The Catholic Church has for many years raised objections to the patterns of globalization, concentration of wealth and economic equality that have encouraged the massive redistribution of wealth upward that has made the rich richer, the poor poorer and the middle class more vulnerable than at any time in generations.
And, now, as the Occupy Wall Street movement raises the issue of economic inequality, the church is stepping up with a proposal to begin to address the extreme injustice of a system that taxes working people for necessities but allows speculators to avoid even the most basic responsibilities.
On the eve of the G-20 leaders, the Pontifical Council for Justice and Peace has endorsed a series of reforms to the global economic financial and monetary systems that features as its centerpiece the development of a financial transactions tax.
From the note on financial reform from the Pontifical Council:
Specific attention should be paid to the reform of the international monetary system and, in particular, the commitment to create some form of global monetary management, something that is already implicit in the Statutes of the International Monetary Fund. It is obvious that to some extent this is equivalent to putting the existing exchange systems up for discussion in order to find effective means of coordination and supervision. This process must also involve the emerging and developing countries in defining the stages of a gradual adaptation of the existing instruments.In fact, one can see an emerging requirement for a body that will carry out the functions of a kind of “central world bank” that regulates the flow and system of monetary exchanges similar to the national central banks. The underlying logic of peace, coordination and common vision which led to the Bretton Woods Agreements needs to be dusted off in order to provide adequate answers to the current questions. On the regional level, this process could begin by strengthening the existing institutions, such as the European Central Bank. However, this would require not only a reflection on the economic and financial level, but also and first of all on the political level, so as to create the set of public institutions that will guarantee the unity and consistency of the common decisions.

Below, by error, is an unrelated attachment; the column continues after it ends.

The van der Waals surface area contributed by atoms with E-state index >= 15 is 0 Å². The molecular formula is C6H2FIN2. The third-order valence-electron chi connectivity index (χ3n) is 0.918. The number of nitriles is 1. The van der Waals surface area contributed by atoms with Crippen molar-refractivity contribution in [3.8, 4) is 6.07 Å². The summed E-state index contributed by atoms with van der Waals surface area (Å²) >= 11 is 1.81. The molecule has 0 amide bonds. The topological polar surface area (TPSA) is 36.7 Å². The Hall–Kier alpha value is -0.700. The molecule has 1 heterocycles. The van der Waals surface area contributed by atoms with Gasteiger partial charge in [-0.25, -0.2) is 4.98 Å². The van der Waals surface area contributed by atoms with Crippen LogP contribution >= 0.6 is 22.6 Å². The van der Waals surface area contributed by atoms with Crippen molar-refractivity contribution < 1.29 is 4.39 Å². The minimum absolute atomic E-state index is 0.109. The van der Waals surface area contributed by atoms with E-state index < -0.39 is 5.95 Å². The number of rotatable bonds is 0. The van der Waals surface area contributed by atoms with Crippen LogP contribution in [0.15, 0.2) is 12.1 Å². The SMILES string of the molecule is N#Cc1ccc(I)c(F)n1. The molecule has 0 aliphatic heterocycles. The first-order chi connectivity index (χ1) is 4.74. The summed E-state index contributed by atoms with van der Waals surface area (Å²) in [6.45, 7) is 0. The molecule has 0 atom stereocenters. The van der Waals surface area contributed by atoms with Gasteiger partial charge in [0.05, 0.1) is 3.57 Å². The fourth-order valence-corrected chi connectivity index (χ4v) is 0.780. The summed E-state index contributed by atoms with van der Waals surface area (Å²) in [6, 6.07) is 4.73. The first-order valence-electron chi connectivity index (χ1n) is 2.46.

These measures ought to be conceived of as some of the first steps in view of a public Authority with universal jurisdiction; as a first stage in a longer effort by the global community to steer its institutions towards achieving the common good. Other stages will have to follow in which the dynamics familiar to us may become more marked, but they may also be accompanied by changes which would be useless to try to predict today. In this process, the primacy of the spiritual and of ethics needs to be restored and, with them, the primacy of politics—which is responsible for the common good—over the economy and finance. These latter need to be brought back within the boundaries of their real vocation and function, including their social function, in consideration of their obvious responsibilities to society, in order to nourish markets and financial institutions which are really at the service of the person, which are capable of responding to the needs of the common good and universal brotherhood, and which transcend all forms of economist stagnation and performative mercantilism.